Objective: To detect occult regional lymph node metastases in patients with T3pN0M0 prostate cancer not recognized by routine haematoxylin and eosin staining, and to evaluate the clinical relevance of this finding.
Patients and methods: Formalin-fixed and paraffin-embedded pelvic lymph nodes (1118) from 92 patients were evaluated by immunohistochemistry using antibodies for prostate specific antigen (PSA) and pancytokeratin (AE1/AE3). Of the tumours, 14% were well, 69% moderately and 17% poorly differentiated. The extent of tumour was categorized as T3pN0M0 in all patients, who were referred for definitive radiotherapy after pelvic staging lymphadenectomy. The median (range) serum PSA value before treatment was 18.5 (0.4-342) microg/L. After radiotherapy, the patients were followed by assessing biochemical progression, pelvic recurrence and/or development of distant metastases. The median (range) observation time for all patients was 61 (16-136) months.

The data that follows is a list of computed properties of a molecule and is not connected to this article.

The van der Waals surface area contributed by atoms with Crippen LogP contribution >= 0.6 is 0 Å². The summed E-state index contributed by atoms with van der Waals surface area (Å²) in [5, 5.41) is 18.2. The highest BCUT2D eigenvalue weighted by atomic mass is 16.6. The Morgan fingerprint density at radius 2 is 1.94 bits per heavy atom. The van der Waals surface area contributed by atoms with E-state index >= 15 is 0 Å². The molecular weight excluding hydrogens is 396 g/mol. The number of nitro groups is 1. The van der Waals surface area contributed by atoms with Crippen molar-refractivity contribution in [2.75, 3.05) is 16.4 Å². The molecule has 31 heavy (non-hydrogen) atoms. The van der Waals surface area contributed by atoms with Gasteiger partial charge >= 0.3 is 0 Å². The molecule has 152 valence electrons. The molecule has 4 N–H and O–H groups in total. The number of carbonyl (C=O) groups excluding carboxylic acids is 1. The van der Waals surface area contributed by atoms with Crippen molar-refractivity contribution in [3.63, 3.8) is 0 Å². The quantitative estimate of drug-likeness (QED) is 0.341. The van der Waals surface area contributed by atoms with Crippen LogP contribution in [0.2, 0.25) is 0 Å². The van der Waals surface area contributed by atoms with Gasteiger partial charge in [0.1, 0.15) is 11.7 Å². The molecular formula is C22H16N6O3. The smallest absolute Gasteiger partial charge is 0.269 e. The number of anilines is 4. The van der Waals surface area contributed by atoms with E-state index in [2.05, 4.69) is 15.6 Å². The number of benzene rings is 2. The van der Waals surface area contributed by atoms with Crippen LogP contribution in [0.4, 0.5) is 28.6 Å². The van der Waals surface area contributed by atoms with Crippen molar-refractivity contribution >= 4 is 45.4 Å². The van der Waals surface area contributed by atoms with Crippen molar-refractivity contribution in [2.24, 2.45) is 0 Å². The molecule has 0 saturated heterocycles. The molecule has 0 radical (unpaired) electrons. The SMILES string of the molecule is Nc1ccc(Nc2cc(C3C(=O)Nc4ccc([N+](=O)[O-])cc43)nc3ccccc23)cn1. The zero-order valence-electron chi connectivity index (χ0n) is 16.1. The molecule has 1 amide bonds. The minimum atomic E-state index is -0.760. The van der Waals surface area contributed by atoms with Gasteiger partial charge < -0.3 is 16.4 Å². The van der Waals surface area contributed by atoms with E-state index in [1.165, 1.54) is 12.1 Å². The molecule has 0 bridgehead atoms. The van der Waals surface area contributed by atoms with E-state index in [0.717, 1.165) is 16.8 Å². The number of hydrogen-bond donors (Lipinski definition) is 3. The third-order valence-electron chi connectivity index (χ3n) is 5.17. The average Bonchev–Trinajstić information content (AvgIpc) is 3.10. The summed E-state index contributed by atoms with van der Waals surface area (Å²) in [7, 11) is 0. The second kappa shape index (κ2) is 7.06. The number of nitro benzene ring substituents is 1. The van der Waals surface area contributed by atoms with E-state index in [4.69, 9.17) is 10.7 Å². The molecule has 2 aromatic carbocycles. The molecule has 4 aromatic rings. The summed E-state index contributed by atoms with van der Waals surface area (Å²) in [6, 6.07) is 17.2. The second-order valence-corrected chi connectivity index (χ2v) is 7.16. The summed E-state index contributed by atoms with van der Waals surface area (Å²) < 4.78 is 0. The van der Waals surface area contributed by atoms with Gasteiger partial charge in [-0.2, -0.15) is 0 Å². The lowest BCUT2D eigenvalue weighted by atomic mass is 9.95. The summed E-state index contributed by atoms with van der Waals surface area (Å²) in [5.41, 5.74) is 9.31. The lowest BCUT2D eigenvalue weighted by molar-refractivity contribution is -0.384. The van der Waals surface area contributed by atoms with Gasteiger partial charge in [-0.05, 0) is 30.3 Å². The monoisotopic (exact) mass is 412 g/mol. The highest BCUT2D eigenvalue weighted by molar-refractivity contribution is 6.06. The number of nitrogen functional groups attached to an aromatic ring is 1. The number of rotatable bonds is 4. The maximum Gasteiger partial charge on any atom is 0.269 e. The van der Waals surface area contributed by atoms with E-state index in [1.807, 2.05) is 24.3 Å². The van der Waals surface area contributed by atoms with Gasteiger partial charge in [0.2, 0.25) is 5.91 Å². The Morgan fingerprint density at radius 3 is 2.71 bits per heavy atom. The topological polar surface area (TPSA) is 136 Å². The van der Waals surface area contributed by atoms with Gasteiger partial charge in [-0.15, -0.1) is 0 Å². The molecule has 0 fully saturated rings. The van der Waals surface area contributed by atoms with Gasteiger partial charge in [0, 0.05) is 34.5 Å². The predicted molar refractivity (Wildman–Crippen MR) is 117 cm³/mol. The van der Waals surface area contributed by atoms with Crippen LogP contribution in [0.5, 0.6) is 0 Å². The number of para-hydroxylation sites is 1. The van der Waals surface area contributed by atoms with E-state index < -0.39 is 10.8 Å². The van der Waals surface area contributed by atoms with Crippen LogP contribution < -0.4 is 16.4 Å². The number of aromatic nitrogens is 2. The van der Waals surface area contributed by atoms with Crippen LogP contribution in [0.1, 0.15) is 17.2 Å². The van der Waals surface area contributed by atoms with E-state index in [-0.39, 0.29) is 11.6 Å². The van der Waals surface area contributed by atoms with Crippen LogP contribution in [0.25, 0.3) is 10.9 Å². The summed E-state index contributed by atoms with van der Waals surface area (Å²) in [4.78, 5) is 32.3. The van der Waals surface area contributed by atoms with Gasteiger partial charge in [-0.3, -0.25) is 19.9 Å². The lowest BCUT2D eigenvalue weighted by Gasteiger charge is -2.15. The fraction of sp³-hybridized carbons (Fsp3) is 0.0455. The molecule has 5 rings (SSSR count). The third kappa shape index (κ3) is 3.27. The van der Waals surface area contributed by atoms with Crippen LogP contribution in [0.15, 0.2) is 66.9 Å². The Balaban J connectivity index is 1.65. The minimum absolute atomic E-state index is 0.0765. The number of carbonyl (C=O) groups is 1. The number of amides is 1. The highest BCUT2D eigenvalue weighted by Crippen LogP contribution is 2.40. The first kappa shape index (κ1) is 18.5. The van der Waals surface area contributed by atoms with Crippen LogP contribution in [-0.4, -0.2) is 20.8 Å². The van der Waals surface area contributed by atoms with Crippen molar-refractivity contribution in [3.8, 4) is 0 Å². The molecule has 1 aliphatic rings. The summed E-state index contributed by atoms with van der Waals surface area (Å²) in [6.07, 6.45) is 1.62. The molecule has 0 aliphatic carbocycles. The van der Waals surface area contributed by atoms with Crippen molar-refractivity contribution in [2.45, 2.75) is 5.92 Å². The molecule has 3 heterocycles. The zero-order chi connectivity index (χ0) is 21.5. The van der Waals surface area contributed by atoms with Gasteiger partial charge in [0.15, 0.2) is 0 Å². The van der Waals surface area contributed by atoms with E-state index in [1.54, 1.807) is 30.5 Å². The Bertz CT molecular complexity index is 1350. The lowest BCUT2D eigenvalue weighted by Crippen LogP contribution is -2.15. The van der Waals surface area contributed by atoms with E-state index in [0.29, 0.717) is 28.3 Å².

Results: Occult lymph node metastases were detected in four (4.4%) of the 92 patients. Patients with or without occult metastases had similar serum PSA levels and histological grades. None of the four patients with occult metastases progressed, compared with 37 of the 88 (42%) with no such metastases.
Conclusion: Using immunohistochemistry the detection rate of occult lymph node metastases in patients with T3pN0M0 prostate cancer is low. The occurrence of such metastases is probably unrelated to the serum PSA value before treatment. The short-term outcome of patients subsequently treated with definitive radiotherapy does not seem to be associated with the finding of occult lymph node metastases, but long-term follow-up is needed. So far, the results do not justify the search for occult lymph node metastases as a routine procedure in these patients